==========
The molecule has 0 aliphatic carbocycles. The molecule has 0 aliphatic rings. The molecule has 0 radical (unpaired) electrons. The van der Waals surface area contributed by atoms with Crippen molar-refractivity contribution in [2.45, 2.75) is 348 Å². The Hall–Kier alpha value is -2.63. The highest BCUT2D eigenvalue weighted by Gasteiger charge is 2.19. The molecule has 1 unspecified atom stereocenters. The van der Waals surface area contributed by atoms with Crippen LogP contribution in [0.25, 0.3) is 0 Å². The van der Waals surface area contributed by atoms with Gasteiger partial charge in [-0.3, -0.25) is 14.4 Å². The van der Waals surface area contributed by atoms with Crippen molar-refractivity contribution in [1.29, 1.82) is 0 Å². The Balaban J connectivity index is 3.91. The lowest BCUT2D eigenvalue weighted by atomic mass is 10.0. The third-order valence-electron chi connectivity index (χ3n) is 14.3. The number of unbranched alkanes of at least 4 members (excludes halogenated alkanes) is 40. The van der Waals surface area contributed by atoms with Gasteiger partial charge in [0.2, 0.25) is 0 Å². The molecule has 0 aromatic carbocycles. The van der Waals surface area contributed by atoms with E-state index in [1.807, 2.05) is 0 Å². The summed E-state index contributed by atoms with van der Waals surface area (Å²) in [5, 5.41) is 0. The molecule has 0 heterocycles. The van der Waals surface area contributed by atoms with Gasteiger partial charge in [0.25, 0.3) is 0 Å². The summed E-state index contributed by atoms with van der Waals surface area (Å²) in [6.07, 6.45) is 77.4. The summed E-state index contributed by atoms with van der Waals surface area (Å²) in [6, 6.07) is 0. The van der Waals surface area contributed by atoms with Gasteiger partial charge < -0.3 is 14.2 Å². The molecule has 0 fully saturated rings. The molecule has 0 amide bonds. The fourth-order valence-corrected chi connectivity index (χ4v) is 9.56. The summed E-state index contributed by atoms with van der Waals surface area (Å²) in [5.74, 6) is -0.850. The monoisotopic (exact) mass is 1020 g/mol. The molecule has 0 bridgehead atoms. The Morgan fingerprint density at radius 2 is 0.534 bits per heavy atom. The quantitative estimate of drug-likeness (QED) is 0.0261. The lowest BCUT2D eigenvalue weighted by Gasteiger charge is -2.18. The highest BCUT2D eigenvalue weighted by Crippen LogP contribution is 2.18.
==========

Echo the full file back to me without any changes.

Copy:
The molecule has 0 aliphatic carbocycles. The molecule has 0 aliphatic rings. The molecule has 0 radical (unpaired) electrons. The van der Waals surface area contributed by atoms with Crippen molar-refractivity contribution in [2.45, 2.75) is 348 Å². The Hall–Kier alpha value is -2.63. The highest BCUT2D eigenvalue weighted by Gasteiger charge is 2.19. The molecule has 1 unspecified atom stereocenters. The van der Waals surface area contributed by atoms with Crippen LogP contribution in [0.25, 0.3) is 0 Å². The van der Waals surface area contributed by atoms with Gasteiger partial charge in [-0.3, -0.25) is 14.4 Å². The van der Waals surface area contributed by atoms with Crippen molar-refractivity contribution in [1.29, 1.82) is 0 Å². The Balaban J connectivity index is 3.91. The lowest BCUT2D eigenvalue weighted by atomic mass is 10.0. The third-order valence-electron chi connectivity index (χ3n) is 14.3. The number of unbranched alkanes of at least 4 members (excludes halogenated alkanes) is 40. The van der Waals surface area contributed by atoms with Gasteiger partial charge in [0.2, 0.25) is 0 Å². The molecule has 0 aromatic carbocycles. The van der Waals surface area contributed by atoms with E-state index in [1.807, 2.05) is 0 Å². The summed E-state index contributed by atoms with van der Waals surface area (Å²) in [5, 5.41) is 0. The molecule has 0 heterocycles. The van der Waals surface area contributed by atoms with Gasteiger partial charge in [0.25, 0.3) is 0 Å². The summed E-state index contributed by atoms with van der Waals surface area (Å²) in [6.07, 6.45) is 77.4. The summed E-state index contributed by atoms with van der Waals surface area (Å²) in [6, 6.07) is 0. The van der Waals surface area contributed by atoms with Gasteiger partial charge < -0.3 is 14.2 Å². The molecule has 0 fully saturated rings. The molecule has 0 amide bonds. The fourth-order valence-corrected chi connectivity index (χ4v) is 9.56. The summed E-state index contributed by atoms with van der Waals surface area (Å²) in [5.74, 6) is -0.850. The monoisotopic (exact) mass is 1020 g/mol. The molecule has 0 bridgehead atoms. The Morgan fingerprint density at radius 2 is 0.534 bits per heavy atom. The quantitative estimate of drug-likeness (QED) is 0.0261. The lowest BCUT2D eigenvalue weighted by Gasteiger charge is -2.18. The highest BCUT2D eigenvalue weighted by Crippen LogP contribution is 2.18.